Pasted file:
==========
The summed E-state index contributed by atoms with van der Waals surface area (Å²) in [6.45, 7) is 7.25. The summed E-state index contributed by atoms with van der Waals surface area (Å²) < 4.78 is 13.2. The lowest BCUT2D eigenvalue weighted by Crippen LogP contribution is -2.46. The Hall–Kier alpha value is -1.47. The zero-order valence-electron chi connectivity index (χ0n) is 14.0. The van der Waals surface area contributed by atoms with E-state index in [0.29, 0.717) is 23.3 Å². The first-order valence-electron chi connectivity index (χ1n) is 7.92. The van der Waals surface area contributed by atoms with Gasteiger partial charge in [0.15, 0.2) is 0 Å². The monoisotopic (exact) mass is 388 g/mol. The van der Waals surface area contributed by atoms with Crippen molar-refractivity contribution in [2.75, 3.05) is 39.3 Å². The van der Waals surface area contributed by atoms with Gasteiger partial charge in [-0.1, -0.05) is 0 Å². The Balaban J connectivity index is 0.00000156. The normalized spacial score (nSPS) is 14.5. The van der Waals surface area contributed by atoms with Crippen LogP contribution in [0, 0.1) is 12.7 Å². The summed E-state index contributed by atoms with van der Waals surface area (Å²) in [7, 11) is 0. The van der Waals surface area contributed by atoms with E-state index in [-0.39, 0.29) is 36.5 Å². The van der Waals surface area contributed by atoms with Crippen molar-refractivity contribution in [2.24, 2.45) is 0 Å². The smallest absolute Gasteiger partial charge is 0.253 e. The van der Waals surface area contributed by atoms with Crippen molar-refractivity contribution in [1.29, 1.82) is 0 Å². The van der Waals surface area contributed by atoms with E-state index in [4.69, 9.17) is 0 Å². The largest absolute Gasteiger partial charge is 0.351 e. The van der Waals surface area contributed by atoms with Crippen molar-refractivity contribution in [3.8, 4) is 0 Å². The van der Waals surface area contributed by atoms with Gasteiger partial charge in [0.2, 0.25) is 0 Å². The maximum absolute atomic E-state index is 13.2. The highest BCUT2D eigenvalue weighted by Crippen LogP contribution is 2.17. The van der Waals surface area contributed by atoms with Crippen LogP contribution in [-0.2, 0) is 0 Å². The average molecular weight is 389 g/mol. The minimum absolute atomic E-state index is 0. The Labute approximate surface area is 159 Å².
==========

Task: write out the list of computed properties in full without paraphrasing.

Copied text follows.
The summed E-state index contributed by atoms with van der Waals surface area (Å²) in [6.45, 7) is 7.25. The summed E-state index contributed by atoms with van der Waals surface area (Å²) < 4.78 is 13.2. The lowest BCUT2D eigenvalue weighted by Crippen LogP contribution is -2.46. The Hall–Kier alpha value is -1.47. The zero-order valence-electron chi connectivity index (χ0n) is 14.0. The van der Waals surface area contributed by atoms with E-state index in [0.29, 0.717) is 23.3 Å². The first-order valence-electron chi connectivity index (χ1n) is 7.92. The van der Waals surface area contributed by atoms with Gasteiger partial charge in [0.15, 0.2) is 0 Å². The monoisotopic (exact) mass is 388 g/mol. The van der Waals surface area contributed by atoms with Crippen molar-refractivity contribution in [2.75, 3.05) is 39.3 Å². The van der Waals surface area contributed by atoms with Gasteiger partial charge in [-0.1, -0.05) is 0 Å². The Balaban J connectivity index is 0.00000156. The normalized spacial score (nSPS) is 14.5. The van der Waals surface area contributed by atoms with Crippen LogP contribution in [0, 0.1) is 12.7 Å². The summed E-state index contributed by atoms with van der Waals surface area (Å²) in [7, 11) is 0. The van der Waals surface area contributed by atoms with E-state index in [-0.39, 0.29) is 36.5 Å². The van der Waals surface area contributed by atoms with Crippen molar-refractivity contribution in [2.24, 2.45) is 0 Å². The smallest absolute Gasteiger partial charge is 0.253 e. The van der Waals surface area contributed by atoms with Crippen molar-refractivity contribution in [1.29, 1.82) is 0 Å². The van der Waals surface area contributed by atoms with E-state index in [4.69, 9.17) is 0 Å². The largest absolute Gasteiger partial charge is 0.351 e. The van der Waals surface area contributed by atoms with Crippen molar-refractivity contribution in [3.8, 4) is 0 Å². The van der Waals surface area contributed by atoms with Gasteiger partial charge in [0.2, 0.25) is 0 Å². The maximum absolute atomic E-state index is 13.2. The highest BCUT2D eigenvalue weighted by Crippen LogP contribution is 2.17. The van der Waals surface area contributed by atoms with Crippen LogP contribution in [-0.2, 0) is 0 Å². The average molecular weight is 389 g/mol. The minimum absolute atomic E-state index is 0. The Labute approximate surface area is 159 Å².